@John O’Connell, John, Check out line item 29 at this report, for Q1 2011, I believe this represents a $354B increase in foreign bank deposits for the quarter so it’s not in the mattress it looks like they had to leave the money in the US banks on deposit as the Fed was net buying all of the new issuance of USTs under the QE2 at that time….

    http://federalreserve.gov/econresdata/releases/intlsumm/current.htm

    So it’s like Warren says, “all we owe them is a bank statement…” Resp,

    MamMoTh Reply:

    @John O’Connell,

    US Dollars are used to buy goods and services domestically pretty everywhere, especially in the non-developed world.

    Rodger Malcolm Mitchell Reply:

    @Jose, Where does the Central Bank get dollars if not from deficits?

    Reply

    Jose Reply:

    @Rodger Malcolm Mitchell,

    The Fed can create dollars out of thin air by buying assets from the private sector.

    If I sell a T bond to the Fed I’ll get a deposit at my bank – meaning M has increased by the amount of the deposit.

    Of course, once the private sector has sold all its assets to the Fed then budget deficits will be the only way to increase M.

    This is how I interpret Lavoie’s point.

  3. Adam (ak) says:

    In my opinion Paul Krugman (still) operates within the Neo-Keynesian paradigm:

    http://krugman.blogs.nytimes.com/2011/11/11/liquidity-traps-and-hawaiian-shirts/

    He sticks to the mainstream explanation of the weakness of the monetary policy (the expansion of monetary base) near zero interest rate called a “liquidity trap”.

    It is not his fault, he still believes in certain models and this particular one gives an almost correct result when the economy is in a debt deleveraging phase – but the explanation and the prescription how to get out of the trap can be questioned.

    “It turns out that a liquidity trap can indeed happen; but that it is in a fundamental sense an expectational issue. Monetary expansion is irrelevant because the private sector does not expect it to be sustained, because they believe that given a chance the central bank will revert to type and stabilize prices.”

    What if the “trap” occurs because the private sector is attempting to repay its aggregate debt to itself in the banking system and the only cure in the absence of export surpluses is government deficit spending?

    Reply

    wh10 Reply:

    @Adam (ak),

    Yes, but like all good neo-keynesians, they like to make ad hoc adjustments to their models. Krugman is bolting-on a rule about currency sovereignty. He doesn’t yet understand the banking system.

    Reply

    Mario Reply:

    @Adam (ak),

    yes but he’s definitely our greatest hope and holds the greatest potential to yield the most rewards and progress. The work it could take to get Krugman on board will pay itself back if/when he gets it. He’s a worthy investment to be sure. Like it or not…until more people pick up the torch…

    Reply

    PZ Reply:

    @Adam (ak),

    They all (mainstream economist) seem to be obsessed with money. Money supply, money velocity, M1, M2, M17…
    they measure these carefully and ponder their meaning.

    What they miss is that demand-pull inflation is not about the money it’s about wealth. So it is useless exercise to swap govt. bonds for money, increased money in existence won’t change anybodys wealth position one bit!

    Reply

  4. “why are the interest rates on Italian and Japanese debt so different?” Partly because the Japanese are obsessive compulsive savers.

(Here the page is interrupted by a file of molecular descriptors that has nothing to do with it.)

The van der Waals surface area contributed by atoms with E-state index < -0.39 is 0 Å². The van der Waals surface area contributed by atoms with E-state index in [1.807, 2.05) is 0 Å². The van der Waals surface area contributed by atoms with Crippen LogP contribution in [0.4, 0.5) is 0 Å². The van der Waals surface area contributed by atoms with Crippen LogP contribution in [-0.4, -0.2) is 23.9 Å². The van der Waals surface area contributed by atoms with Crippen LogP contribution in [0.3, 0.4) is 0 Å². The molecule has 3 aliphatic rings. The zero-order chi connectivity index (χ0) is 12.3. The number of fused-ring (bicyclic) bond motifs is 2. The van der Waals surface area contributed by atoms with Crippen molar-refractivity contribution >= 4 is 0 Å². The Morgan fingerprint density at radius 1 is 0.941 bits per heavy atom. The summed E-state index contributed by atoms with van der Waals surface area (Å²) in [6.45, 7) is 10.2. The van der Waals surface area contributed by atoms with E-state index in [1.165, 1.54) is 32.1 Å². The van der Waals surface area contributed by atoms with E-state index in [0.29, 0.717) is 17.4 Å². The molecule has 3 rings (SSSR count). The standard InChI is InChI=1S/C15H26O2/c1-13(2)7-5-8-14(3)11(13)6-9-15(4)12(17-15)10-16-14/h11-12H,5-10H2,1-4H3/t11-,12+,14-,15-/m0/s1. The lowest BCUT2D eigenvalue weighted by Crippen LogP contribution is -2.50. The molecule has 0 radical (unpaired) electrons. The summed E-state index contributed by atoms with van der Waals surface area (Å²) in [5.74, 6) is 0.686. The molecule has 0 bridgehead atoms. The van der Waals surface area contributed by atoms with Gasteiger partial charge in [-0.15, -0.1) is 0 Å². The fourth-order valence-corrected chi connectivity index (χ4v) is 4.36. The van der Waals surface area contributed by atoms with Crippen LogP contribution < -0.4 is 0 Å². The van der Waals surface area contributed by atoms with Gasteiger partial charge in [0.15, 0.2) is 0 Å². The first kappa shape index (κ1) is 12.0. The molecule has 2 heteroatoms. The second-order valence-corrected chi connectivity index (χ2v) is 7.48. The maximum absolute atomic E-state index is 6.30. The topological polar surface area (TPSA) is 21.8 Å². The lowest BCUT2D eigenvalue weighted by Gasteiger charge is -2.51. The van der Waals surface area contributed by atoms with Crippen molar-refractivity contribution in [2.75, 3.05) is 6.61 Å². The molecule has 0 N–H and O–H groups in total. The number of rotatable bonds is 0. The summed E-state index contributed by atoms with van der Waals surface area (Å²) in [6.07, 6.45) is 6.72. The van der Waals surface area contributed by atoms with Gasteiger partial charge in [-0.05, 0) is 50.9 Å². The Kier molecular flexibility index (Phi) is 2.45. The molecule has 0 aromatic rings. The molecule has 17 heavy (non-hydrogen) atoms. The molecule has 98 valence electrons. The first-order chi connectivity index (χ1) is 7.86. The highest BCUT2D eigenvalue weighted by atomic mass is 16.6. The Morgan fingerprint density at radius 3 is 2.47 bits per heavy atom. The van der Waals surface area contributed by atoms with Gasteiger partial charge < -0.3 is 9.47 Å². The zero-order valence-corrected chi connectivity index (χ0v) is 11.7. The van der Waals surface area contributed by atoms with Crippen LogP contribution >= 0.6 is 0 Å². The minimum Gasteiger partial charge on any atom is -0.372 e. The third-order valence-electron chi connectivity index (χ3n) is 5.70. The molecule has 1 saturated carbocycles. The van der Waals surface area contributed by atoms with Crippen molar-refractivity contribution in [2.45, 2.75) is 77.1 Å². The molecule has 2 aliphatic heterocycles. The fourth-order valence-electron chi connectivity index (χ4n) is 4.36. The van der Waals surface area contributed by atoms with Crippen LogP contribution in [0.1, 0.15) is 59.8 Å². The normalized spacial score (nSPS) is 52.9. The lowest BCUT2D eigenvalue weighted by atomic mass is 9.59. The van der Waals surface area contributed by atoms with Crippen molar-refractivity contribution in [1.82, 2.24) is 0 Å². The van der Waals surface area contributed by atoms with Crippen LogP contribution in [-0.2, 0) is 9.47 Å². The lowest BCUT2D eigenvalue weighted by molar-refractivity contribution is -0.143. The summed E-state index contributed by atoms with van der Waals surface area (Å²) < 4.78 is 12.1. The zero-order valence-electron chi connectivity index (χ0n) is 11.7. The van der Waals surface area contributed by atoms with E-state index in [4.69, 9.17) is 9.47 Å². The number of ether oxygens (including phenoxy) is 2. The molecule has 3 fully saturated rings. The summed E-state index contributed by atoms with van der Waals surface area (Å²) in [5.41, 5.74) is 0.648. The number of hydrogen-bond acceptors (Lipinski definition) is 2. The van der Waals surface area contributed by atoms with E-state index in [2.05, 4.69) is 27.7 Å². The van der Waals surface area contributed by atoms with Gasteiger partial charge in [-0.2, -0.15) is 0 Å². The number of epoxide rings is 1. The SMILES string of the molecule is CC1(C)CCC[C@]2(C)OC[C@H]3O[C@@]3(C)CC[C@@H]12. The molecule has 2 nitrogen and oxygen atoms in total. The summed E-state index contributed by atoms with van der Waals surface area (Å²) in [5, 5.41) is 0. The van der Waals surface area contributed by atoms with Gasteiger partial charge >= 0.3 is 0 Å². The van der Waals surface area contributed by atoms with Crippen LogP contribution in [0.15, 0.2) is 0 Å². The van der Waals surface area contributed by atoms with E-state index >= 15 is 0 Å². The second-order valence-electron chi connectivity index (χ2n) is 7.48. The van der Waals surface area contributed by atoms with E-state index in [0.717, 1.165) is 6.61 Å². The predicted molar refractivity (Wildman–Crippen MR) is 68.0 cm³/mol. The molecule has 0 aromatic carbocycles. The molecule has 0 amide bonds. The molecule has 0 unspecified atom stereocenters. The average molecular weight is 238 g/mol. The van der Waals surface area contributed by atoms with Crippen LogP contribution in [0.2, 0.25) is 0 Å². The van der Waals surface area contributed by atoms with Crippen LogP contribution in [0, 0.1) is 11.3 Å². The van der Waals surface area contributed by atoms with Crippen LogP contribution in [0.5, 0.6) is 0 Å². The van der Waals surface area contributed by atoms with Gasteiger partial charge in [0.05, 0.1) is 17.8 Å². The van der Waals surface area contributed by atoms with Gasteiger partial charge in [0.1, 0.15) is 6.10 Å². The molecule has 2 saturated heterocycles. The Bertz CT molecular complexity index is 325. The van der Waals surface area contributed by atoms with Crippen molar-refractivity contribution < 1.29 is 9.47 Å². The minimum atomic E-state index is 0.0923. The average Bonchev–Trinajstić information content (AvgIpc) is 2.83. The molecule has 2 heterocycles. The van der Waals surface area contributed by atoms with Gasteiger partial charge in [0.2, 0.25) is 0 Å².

Reply

    Neil Wilson Reply:

    @Ralph Musgrave,

    So are the Italians if the “Italy isn’t a problem because it funds most of its own debt” lines are to be believed.

    Reply

  5. zanon says:

    Please stop all deluding yourselves

    when krugman says US should cut taxes and run higher deficit, then we know he understand MMT

    Reply

    Mario Reply:

    @zanon,

    it can be a next logical step after realizing how the bond market operates for currency issuers versus currency users. If only he’ll connect the dots…or just read Warren’s works (or any of the others out there).

    But he’s one step closer…and in regards to MMT that is definitely worth something.

    Reply

    Anders Reply:

    @zanon, you’re oversimplfying.

    PK says “fiscal stimulus now, but we need a route map to reduce the deficit in in due course because it could be a problem”. The “stimulus now” bit agrees with MMT, but stating that the deficit will be a problem in future is non-MMT – and provides support for the austerity crowd.

    Reply

    WARREN MOSLER Reply:

    To me the interesting part is the author named MMT

    Reply

    zanon Reply:

    @zanon, WARREN: Yes — that the headline includes “MMT” is the real story.

    But Krugman is not MMT in any way, and all this nonsense about “if he just go one step further” is delusion.

    Anders/Mario: One is either in paradigm or outside. It is like saying that, as woman get fat, she is becoming closer to being pregnant. Or that her fatness now mean pregnance later.

    The only member of recent administration who got MMT “right” was dear old dick cheney when he say “deficit don’t matter”. When krugman has column called “cheney was right” then we will know he is in paradigm, and also, hell has become frozen.

    Reply

  6. hamish says:

    I don’t think MMT says 3rd world countries HAVE to borrow in foreign currencies, so he’s giving special status to currencies like the USD, but there is an acknowledgement that a currency issuer is different to a user, which is fundamental to MMT.

    Reply

  7. Kristjan says:

    Paul Krugman is the best thing that happened to “MMT sales department”.
    Qeite a few have heard about James Galbraith, fewer about Warren Mosler(sports car fans have usually), fewer yet about Randall Wray and Bill Mitchell. Paul Krugman is a household name. And let’s face It, he hasn’t been nasty toward MMT.
    He has been treated as he knows It all, and he should know It better than others because he has a Nobel prize. Just another case of being a treasury secretary doesn’t make you smarter, getting a Nobel doesn’t make you super economist.
    I like Paul, he is better than most of them.

    Reply

  8. Dan Lynch says:

    Paul has not fully embraced MMT, but he seems to be moving in that direction — at a glacial pace.

    Of course, you have seen the pic of Paul holding Warren’s book ?
    http://money4nothingchicks4free.wordpress.com/2011/08/11/heavyweight-keynesian-paul-krugman-is-talking-about-mmt-again-the-battle-continous/

    Reply

  9. Max says:

    Krugman may have more of a clue about bonds now, but he’s hardly doing MMT. There’s nothing in the article that Milton Friedman would disagree with.

    Reply